Cannabis Quality Test – Smell

Many of the current cannabis strains in the market have catchy names that have popular appeal.  Names that use “Alien”, “Vader”, “Gelato” or “Kush” have an exotic sound and are high in popularity.  While a name is important, we believe that ultimately it is the quality of the product that creates fans.

Sticking to the old school basics of smell, color, bud structure and trim when evaluating a cannabis flower remains the best method.

The smell of cannabis flowers originates from its terpenes or “terps”. Good quality cannabis flower has a pungent or heavy smell, when a bud has little or no smell it indicates that it was poorly grown or improperly cured.

While terpenes and terpenoids are referred to frequently in the cannabis industry, these compounds exist in many aromatic plants and herbs.  Examples of plants that have strong terpenes are rosemary, mint, thyme, basil, jalapeno, and peanut.  Aromatherapy oils rely heavily on terpene friendly plants. A common plant used in beer, hops, also has terpenes. An immensely wide variety of terpenes are found in wines.

To see the varying ranges of smells created by terpenes, their plant sources and some of the cannabis strains created from them, refer to the Terpene Wheel at the bottom of this page that was created by Green House Seeds Company (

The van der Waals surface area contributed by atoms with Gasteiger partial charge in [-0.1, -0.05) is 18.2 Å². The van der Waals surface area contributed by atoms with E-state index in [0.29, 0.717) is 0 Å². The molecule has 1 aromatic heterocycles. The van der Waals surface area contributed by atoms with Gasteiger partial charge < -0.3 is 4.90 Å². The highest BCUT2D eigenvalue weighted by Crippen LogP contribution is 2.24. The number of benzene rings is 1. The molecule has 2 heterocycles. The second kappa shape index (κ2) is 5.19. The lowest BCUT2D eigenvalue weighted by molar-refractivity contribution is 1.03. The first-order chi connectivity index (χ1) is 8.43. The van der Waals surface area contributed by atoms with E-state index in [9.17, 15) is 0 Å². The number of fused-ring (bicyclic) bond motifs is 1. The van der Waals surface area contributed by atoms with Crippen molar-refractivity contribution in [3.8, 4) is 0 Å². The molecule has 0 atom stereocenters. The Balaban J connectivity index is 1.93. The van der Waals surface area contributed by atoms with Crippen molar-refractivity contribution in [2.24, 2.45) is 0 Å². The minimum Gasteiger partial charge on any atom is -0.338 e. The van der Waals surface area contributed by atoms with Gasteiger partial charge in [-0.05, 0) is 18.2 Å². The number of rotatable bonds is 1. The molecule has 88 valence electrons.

Terpenes do not only produce smell, they are Mother Nature’s way of protecting plants from parasites and inhibiting the growth of fungus and molds.

Terpenoids are a subclass of terpenes that are created when terpenes are exposed to forces that create deoxidation, such as drying and curing.

Technically, terpenes and terpenoids are not believed to affect the potency of the cannabis.  However, some scientific studies have challenged that belief and many growers are convinced that these components do enhance the affect of THC.

When in doubt, if you smell a bud that you don’t like keep smelling until you find one that appeals to you and smells healthy!

Most importantly do not confuse smell with THC level.  While many people will swear that certain smells make them more high, smell and THC levels have not been proven to be related.



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